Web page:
Billy poured himself a coffee and leaned with one hand on the bar. “The trade just didn’t work out. It didn’t help that he’s not the most likable kid.” He held his coffee up to his mouth and looked at me. “I hear he’s not the most popular guy in that clubhouse.”

I looked up at him but didn’t respond.

Earl said, “Some don’t think chemistry matters on a team. But I remember living up in Boston, back in the late seventies. The Sox were good, had a lot of talented players. But one of the guys on the bench—I forget who—told a reporter up there, ‘Twenty-five men get off the plane; we take off in twenty-five cabs.’ Didn’t matter how good they were as individuals, no team can win when nobody gets along.”

I looked at my watch and thought maybe I’d order a drink and join Earl for one. It wasn’t quite noon, but it was close enough. And, for the most part, as far as I was concerned, I was close enough to being on vacation that I could at least enjoy a quick drink.

Before I said a word to Billy, he placed a Bloody Mary in front of me. "Fresh batch." He walked away when the phone at the back of the bar started to ring. “Billy’s Place,” he said, turning to look my way. “Yeah, he’s right here.” He handed me the phone. “Alex.” 

Alex was the associate director of security with the Sharks. On paper, she was my assistant. But I’m not afraid to admit she was the brains behind our little operation.  

I put the phone to my ear. “Hello?”

She said, “Why haven’t you answered your phone?”

I reached into my pocket and looked at the screen. “Oh, sorry. The ringer’s off.” I’d missed a handful of calls, including hers.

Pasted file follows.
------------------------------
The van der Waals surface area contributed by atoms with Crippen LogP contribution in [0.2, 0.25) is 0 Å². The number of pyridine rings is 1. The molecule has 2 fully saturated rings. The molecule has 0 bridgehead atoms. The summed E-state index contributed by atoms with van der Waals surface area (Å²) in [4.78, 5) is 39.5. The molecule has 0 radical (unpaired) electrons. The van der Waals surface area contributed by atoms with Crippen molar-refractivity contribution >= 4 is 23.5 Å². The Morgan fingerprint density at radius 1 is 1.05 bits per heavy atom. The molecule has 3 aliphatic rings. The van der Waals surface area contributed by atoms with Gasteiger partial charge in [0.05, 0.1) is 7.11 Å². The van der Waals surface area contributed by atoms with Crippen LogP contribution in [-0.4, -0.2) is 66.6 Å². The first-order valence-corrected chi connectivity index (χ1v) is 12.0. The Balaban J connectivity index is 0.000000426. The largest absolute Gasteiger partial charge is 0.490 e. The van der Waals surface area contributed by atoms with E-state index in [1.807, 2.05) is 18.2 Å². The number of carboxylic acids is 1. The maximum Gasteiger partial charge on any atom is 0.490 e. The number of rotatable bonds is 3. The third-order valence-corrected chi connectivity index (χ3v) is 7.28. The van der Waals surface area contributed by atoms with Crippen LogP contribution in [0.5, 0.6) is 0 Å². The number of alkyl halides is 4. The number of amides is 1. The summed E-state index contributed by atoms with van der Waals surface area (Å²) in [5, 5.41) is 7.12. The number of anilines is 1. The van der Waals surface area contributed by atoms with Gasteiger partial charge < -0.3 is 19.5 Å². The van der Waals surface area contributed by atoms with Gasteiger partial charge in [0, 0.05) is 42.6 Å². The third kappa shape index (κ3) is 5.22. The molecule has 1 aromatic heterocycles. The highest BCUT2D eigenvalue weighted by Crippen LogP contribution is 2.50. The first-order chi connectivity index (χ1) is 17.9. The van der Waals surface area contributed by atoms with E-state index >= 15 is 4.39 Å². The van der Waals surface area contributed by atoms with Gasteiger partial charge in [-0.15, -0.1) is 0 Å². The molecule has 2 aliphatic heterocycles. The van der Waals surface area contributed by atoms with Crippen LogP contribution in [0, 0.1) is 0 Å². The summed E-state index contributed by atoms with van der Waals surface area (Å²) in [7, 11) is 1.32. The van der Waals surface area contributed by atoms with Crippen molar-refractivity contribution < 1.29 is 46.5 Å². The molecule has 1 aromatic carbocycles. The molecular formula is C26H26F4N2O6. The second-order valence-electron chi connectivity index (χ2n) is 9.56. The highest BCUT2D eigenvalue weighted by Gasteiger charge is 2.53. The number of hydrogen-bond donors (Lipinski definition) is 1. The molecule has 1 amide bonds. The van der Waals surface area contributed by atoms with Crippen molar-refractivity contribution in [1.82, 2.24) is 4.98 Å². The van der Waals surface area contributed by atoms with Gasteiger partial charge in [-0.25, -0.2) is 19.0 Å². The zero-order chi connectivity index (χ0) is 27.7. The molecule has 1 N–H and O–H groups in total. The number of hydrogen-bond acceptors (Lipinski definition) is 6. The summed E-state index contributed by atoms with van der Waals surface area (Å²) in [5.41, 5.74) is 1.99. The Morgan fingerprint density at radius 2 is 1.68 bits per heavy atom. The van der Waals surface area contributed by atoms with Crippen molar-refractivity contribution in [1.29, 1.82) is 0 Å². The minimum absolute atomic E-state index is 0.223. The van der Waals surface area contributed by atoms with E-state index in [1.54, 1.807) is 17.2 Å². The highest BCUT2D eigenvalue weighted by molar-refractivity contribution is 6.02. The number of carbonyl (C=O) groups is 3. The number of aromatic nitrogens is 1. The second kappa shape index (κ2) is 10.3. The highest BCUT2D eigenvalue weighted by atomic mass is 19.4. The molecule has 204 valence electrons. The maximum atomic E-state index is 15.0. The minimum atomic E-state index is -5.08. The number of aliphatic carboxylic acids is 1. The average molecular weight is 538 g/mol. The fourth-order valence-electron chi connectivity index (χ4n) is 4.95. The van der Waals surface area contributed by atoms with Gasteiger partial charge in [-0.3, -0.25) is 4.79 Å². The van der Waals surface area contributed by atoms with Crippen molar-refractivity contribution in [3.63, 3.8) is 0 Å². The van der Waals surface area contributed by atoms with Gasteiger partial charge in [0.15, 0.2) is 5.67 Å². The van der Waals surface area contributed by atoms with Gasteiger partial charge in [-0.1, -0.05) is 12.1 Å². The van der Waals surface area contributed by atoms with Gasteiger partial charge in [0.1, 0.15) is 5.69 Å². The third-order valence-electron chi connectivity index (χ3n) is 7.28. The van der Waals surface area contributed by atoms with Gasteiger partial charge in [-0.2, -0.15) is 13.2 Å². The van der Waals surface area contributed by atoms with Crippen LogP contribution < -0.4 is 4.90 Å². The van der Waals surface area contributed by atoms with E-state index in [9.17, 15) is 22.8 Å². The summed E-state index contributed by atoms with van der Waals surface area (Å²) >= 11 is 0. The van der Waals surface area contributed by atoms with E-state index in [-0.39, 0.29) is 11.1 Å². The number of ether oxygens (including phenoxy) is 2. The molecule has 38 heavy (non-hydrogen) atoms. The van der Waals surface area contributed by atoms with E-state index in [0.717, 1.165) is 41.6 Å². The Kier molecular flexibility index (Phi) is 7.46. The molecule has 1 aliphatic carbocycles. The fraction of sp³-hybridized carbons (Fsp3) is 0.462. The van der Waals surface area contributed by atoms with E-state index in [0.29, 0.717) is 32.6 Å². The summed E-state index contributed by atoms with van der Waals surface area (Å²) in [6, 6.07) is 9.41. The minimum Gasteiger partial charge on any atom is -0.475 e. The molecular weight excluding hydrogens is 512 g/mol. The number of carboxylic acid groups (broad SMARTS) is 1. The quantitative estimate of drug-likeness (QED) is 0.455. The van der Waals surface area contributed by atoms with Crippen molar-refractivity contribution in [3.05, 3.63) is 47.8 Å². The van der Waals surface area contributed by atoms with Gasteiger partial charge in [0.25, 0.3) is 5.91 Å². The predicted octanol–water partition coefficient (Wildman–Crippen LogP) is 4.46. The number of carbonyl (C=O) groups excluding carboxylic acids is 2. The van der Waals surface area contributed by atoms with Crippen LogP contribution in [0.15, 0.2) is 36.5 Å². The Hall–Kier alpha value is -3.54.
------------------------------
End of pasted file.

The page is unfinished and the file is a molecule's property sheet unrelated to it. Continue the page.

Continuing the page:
Alex was quiet on the other end. 


It took her a moment before she answered. “It’s Lance Moreau,” she said. "His body was pulled from the St. Johns, off the pier behind Riverside Grille.”

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Gregory Payette has written over twenty-three books, and is the author of four mystery and crime fiction series, including the Henry Walsh Private Investigator series, the US Marshal Charlie Harlow series, the Joe Sheldon crime series, and the new Jake Horn mysteries. His standalone crime novels include Drag the Man Down, Half Cocked, Danny Womack's .38, Biscayne Boogie, and a number of published short stories.

He won his first award as a writer at ten years old, after sending a story to the Providence Journal about his pet husky being shot by a local farmer. The writing most likely wasn't very good, but the fact a young boy's dog was shot (true story!) tugged at the editor's heart strings just enough.

His dog, luckily, survived.

But that wasn't a paid gig, so years later he ended up in advertising. He eventually became a copywriter, specializing in direct mail and writing fundraising letters to help raise money for animals and children.

He didn't always spend his days at a desk, hunched over the keyboard. Burnt out from being in the office, he decided to go work with his hands, building decks and doing handyman work. He even designed and installed custom closets. But he couldn't stop thinking about the stories he wanted to write. 

He eventually crawled back to the desk and decided it was time to write a book. It was later in life, but he finally became a published author.

Raised in New England, Gregory now lives with his wife, kids, and dog, Jake, in North Carolina.